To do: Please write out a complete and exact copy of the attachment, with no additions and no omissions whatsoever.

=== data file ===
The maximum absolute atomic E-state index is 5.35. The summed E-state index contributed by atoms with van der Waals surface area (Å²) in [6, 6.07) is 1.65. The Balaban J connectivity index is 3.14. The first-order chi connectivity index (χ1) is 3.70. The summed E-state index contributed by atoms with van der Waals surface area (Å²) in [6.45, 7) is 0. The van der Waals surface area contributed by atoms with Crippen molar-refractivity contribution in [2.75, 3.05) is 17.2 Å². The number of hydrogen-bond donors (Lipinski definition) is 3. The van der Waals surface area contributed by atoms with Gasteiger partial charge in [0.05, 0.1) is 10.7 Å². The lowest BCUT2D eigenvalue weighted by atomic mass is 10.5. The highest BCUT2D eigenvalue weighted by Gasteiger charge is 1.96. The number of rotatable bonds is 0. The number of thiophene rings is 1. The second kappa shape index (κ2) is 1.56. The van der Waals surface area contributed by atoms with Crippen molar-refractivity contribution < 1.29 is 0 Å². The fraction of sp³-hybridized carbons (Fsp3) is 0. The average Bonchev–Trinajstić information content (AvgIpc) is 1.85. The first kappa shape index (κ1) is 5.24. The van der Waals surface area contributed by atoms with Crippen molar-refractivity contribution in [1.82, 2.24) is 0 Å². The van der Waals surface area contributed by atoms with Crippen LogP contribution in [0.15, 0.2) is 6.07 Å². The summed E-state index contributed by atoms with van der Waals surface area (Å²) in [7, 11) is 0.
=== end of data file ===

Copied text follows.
The maximum absolute atomic E-state index is 5.35. The summed E-state index contributed by atoms with van der Waals surface area (Å²) in [6, 6.07) is 1.65. The Balaban J connectivity index is 3.14. The first-order chi connectivity index (χ1) is 3.70. The summed E-state index contributed by atoms with van der Waals surface area (Å²) in [6.45, 7) is 0. The van der Waals surface area contributed by atoms with Crippen molar-refractivity contribution in [2.75, 3.05) is 17.2 Å². The number of hydrogen-bond donors (Lipinski definition) is 3. The van der Waals surface area contributed by atoms with Gasteiger partial charge in [0.05, 0.1) is 10.7 Å². The lowest BCUT2D eigenvalue weighted by atomic mass is 10.5. The highest BCUT2D eigenvalue weighted by Gasteiger charge is 1.96. The number of rotatable bonds is 0. The number of thiophene rings is 1. The second kappa shape index (κ2) is 1.56. The van der Waals surface area contributed by atoms with Crippen molar-refractivity contribution < 1.29 is 0 Å². The fraction of sp³-hybridized carbons (Fsp3) is 0. The average Bonchev–Trinajstić information content (AvgIpc) is 1.85. The first kappa shape index (κ1) is 5.24. The van der Waals surface area contributed by atoms with Crippen molar-refractivity contribution in [1.82, 2.24) is 0 Å². The van der Waals surface area contributed by atoms with Crippen LogP contribution in [0.15, 0.2) is 6.07 Å². The summed E-state index contributed by atoms with van der Waals surface area (Å²) in [7, 11) is 0.